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British professionals acknowledge expensive overdraft fees

Oct 23, 2013 Simon Williams

British professionals acknowledge expensive overdraft fees

Short term loans have gotten a bad rap over the past few years. Detractors think that when consumers take out one of these lines of alternative finance, not only do they not understand the terms or know what they're truly getting into, but they're digging themselves a worse fiscal hole than they're already in.

Despite a number of statements made by government leaders in the United Kingdom, nearly everyone who's ever taken out one of these loans knows that's simply speculation with little to no basis in truth. While administrators say that bank loans and other traditional methods of finance are the way to go, where were they when people without perfect consumer credit scores were floundering just a few years ago? Small dollar lenders, however, were on the front lines, helping individuals stay afloat.

Though the economy has made a great comeback, credit scores take years to repair once damage has been done, so there are a number of people in the U.K. who still can't qualify for traditional lending. But if they follow the suggestions of leaders,they will likely drive themselves deeper into debt and default on bills.

One consumer group in the nation recently stood up for the short term lending sector, acknowledging that overdrafting on bank accounts in order to stay afloat can be just as bad as the absolute worst-case scenario when using small dollar loans.

Overdrafting can be very expensive

As short term lending employees will tell applicants, these alternative credit options are never meant to be taken out for more than a few weeks at most. This means whatever interest that will be accrued is negligible, even on fairly sizable amounts.

When faced with a tough financial situation, many consumers' only other option is to keep writing checks and swiping debit cards to make ends meet. However, The Telegraph reported that overdraft fees can be exceedingly bad for a consumer to contend with.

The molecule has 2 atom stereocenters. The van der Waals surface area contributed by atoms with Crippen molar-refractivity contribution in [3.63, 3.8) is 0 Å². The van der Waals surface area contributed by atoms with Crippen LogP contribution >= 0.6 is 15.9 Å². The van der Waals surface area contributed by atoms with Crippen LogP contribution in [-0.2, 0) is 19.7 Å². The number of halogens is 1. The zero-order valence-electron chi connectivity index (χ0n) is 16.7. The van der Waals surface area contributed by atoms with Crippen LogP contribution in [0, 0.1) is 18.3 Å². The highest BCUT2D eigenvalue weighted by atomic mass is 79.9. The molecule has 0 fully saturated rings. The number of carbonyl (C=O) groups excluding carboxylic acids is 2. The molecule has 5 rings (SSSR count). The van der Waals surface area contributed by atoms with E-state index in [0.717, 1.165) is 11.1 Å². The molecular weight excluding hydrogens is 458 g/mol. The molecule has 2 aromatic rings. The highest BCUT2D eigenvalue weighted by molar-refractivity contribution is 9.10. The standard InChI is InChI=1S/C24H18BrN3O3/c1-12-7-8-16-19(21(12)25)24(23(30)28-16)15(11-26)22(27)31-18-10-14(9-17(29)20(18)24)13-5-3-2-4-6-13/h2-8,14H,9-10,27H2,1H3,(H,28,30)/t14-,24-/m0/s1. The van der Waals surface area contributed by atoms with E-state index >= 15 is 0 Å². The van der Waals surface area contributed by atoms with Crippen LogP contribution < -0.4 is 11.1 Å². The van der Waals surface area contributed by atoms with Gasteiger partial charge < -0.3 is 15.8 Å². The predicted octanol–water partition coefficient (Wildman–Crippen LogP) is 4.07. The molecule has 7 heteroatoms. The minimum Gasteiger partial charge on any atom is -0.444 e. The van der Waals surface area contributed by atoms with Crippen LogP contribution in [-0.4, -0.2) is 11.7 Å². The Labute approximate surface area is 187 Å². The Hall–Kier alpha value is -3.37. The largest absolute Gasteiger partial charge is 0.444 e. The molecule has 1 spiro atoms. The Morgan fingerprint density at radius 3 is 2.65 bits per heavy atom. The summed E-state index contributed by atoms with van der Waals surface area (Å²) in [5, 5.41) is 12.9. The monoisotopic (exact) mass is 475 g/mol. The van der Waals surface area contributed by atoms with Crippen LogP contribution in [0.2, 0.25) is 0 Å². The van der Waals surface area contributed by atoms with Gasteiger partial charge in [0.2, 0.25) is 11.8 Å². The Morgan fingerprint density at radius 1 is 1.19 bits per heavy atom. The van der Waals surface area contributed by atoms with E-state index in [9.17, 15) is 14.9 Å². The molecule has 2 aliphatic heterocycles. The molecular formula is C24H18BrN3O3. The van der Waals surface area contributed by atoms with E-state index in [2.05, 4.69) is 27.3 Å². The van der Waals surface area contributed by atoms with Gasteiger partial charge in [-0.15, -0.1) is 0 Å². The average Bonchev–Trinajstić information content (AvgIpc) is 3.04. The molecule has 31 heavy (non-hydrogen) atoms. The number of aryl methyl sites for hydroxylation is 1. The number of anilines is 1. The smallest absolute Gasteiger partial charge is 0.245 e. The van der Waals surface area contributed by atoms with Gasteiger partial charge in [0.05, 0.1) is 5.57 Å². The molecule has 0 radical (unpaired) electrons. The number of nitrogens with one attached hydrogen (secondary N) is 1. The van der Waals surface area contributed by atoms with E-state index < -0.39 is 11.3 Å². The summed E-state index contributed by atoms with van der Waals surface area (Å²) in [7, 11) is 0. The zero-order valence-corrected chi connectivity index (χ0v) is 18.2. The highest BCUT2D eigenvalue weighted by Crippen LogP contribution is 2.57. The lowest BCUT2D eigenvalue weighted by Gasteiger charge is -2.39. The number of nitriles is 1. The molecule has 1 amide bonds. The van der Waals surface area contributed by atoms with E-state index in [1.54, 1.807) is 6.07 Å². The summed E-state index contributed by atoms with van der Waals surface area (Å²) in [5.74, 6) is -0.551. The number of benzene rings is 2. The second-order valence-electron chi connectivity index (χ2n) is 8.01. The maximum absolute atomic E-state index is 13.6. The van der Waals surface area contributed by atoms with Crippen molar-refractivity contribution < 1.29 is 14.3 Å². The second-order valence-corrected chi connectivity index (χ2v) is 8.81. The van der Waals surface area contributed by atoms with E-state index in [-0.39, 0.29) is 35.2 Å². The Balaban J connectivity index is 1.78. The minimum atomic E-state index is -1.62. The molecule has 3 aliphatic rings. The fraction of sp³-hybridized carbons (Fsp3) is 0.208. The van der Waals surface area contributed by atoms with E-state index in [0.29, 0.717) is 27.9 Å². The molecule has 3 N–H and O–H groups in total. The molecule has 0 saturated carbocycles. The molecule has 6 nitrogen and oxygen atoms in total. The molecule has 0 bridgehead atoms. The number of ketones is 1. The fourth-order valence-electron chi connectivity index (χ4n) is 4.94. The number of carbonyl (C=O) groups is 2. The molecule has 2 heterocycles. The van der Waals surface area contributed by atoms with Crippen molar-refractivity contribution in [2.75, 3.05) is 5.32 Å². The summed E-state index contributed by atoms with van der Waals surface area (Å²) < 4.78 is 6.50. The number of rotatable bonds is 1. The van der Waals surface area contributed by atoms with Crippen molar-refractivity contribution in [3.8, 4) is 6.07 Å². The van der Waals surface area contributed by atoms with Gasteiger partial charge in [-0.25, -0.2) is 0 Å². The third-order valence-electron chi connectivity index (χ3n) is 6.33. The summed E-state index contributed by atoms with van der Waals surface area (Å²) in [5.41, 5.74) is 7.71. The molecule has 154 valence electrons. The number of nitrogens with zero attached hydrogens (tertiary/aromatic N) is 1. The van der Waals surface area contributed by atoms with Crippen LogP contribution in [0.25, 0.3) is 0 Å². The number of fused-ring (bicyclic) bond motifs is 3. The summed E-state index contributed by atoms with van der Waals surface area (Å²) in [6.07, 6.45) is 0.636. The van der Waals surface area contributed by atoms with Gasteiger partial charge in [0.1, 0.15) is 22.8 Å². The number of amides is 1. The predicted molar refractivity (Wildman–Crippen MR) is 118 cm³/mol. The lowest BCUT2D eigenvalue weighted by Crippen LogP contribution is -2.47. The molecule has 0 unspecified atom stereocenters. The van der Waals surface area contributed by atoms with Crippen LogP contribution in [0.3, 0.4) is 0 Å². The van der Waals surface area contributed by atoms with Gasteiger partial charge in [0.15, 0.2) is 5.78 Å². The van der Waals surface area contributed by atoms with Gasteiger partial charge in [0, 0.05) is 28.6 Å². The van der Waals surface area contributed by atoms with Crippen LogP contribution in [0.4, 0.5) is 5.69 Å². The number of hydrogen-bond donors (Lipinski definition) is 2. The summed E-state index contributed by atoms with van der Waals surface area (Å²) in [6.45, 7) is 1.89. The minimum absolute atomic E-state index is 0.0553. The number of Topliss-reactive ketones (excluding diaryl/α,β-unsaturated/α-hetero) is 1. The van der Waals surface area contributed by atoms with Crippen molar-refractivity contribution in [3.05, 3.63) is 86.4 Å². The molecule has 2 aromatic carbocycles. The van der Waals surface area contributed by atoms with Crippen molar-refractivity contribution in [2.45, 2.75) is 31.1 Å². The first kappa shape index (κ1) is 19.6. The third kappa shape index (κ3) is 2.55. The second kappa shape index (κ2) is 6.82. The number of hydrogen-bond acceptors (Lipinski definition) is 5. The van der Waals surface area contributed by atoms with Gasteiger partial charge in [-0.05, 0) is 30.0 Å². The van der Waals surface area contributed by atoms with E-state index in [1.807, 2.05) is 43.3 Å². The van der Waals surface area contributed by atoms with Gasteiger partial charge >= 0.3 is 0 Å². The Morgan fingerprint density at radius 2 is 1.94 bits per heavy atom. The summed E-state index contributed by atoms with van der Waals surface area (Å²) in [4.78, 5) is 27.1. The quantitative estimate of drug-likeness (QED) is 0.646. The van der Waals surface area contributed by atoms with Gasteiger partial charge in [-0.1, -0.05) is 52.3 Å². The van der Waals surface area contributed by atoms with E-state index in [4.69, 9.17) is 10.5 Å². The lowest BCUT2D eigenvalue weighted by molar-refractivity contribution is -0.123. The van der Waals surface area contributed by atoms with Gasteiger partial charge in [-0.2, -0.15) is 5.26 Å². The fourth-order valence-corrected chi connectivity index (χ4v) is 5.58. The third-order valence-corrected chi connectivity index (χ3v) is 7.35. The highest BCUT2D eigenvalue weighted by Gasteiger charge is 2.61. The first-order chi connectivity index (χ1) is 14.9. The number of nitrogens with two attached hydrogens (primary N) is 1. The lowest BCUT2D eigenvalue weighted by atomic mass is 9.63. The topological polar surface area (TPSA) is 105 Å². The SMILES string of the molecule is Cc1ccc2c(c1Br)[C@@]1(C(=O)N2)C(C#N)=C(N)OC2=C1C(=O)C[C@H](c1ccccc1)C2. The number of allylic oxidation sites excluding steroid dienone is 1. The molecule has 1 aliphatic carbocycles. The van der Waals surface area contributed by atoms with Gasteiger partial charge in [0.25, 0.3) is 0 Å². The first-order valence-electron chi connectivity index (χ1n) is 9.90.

The source noted that consumer group Which? explained that even in the worst of situations - when consumers let their short term loans roll over despite the advice of the companies themselves - overdraft fees can be equally damaging, even worse. For instance, the newspaper reported Which? pointed out that a small dollar loan from Santander costing £100 is often accompanied by a monthly charge of £20. That's in comparison to the situation with most British bank accounts - overdrafting by £100 for a month would be paired up with an additional £100 in overage charges.

Unfair criticism on short term industry
This concrete evidence may mean that, for some people who need just a little bit of money to make ends meet, the possibility of overdrafting could be more damaging than any other option available to them. This then lends itself to the thought that perhaps critics of short term loans are overly harsh when discussing the sector, overlooking the possibility that these might actually be smarter choices.

Which? Executive Director Richard Lloyd told The Telegraph that while many in the government have been critical of some short term lenders for the right reasons - sometimes consumers have made mistakes that reflect badly on the sector, while other times bad apples can hurt the reputation of all involved - they should be equally hesitant about recommending using banking services.

"High street bank overdrafts can be just as eye-watering," Lloyd noted, as quoted by The Telegraph.

This type of information doesn't always factor into the conversation when figureheads are painting the entire small dollar loan sector with one brush. But, to be fair to consumers and make sure they're aware of all of their options, these facts have to come to light as well.